We visited Britzer Garten a couple of weekends ago to see the tulips, but had left it too late in the season and they were almost dead by the time we got there. Last year we were too early, so next year we’ll go in the 3rd week of April which is, I believe, peak season, and be there just in time.
I spent the whole day fiddling fussily with my camera, trying to adjust the settings to get better snaps, but missed the fact that I’d selected, by mistake (can’t see close up any more), a macro setting on the lens. Typical. A pre-senior moment, I think. So, even though nothing is right about any of these photos, I still feel moved to add them as a record of that day to help oil the rusty cogs of my desiccated memory during future browsings—my own, of course, I wouldn’t want you to put yourselves through any of this waffle a second time. It was such a lovely, if chilly, May day.
On the way to Britzer Garten, which is about 20 minutes from our house if the bus comes on time, we saw an ad painted on the wall that reminded me of Indian ads I’d seen in Varanasi. This one’s for a master painter—but I’m sure that’s not the right English translation of Malermeister. My tragedy is that I never learnt to speak German properly, and now I can no longer summon ordinary English to my quivering tongue… ach ja!
Anyway, the master painter is the first picture you’ll see. Then there are a couple of assorted ‘views’, and the last photo is of a deckchair with a verse from the collection of anonymous German Folk Songs called ‘Des Knaben Wunderhorn’ printed on the back. All the deckchairs had some verse or other plastered on them, so each, from the point of view many who pursue contemporary art with some seriousness, is a work of art. And noone sat on them. But that may have been because it was so cold.
Throughout the day Andreas quietly sang through his now extensive repertoire of traditional Irish songs, so the most appropriate sound track to this posting would be of him doing his Irish thing. But as I don’t have a new recording of him yet and can’t access his voice right now as he’s currently snoring and farting his way through the morning after a very late night ‘session’ in Kreuzberg (36, I think, not 60), I thought I’d substitute another exquisitely great voice.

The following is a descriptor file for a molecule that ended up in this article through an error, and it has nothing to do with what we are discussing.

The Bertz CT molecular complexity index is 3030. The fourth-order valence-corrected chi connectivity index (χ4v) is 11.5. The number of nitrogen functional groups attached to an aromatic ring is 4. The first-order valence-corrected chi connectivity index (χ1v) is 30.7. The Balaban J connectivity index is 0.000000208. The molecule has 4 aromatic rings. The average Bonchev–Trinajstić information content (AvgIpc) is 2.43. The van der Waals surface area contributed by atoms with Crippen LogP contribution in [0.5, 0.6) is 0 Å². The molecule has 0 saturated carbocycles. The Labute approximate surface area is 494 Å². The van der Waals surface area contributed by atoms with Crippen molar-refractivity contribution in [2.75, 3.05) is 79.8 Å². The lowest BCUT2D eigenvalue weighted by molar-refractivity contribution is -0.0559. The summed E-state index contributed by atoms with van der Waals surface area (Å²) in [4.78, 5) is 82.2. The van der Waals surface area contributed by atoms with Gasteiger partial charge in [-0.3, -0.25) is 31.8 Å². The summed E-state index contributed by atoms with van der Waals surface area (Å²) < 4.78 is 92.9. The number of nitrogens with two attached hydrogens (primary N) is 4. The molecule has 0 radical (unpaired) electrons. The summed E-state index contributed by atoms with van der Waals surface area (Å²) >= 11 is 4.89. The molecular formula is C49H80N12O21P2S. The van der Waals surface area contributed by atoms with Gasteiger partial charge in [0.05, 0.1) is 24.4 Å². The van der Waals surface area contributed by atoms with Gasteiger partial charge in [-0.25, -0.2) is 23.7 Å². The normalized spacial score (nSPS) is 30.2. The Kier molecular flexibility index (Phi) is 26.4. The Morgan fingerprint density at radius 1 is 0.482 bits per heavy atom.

My first choice of song was to have been from Mahler’s settings of Des Knabe Wunderhorn, but the Harvest Song I photographed isn’t part of that selection. So instead I’m offering a rather crackly recording (obviously a badly made video that I found on youtube) of Dietrich Fischer-Dieskau, a musician and singer of such magnitude I’m not even going to try to describe his greatness, who died last week at the age of 86—a lifelong 60 a day smoker, but don’t tell Andreas. We will not see his like again in our lifetimes.
Here he is singing ‘Ich bin der Welt abhanden gekommen’ from Mahler’s setting of five songs by Frederich Rückert. It’s worth including the translation of this poem, I think, even though the artistry of the poet doesn’t come through in English.
I am lost to the world
on which I used to waste so much time,
It has heard nothing of me for so long
that it may well think me dead.
I do not care at all
whether it thinks me dead.
Nor can I deny it:
for I have really died to the world.
I have died to the world’s tumult
and rest in a realm of quiet:
I live alone in my own heaven,
in my love, in my song.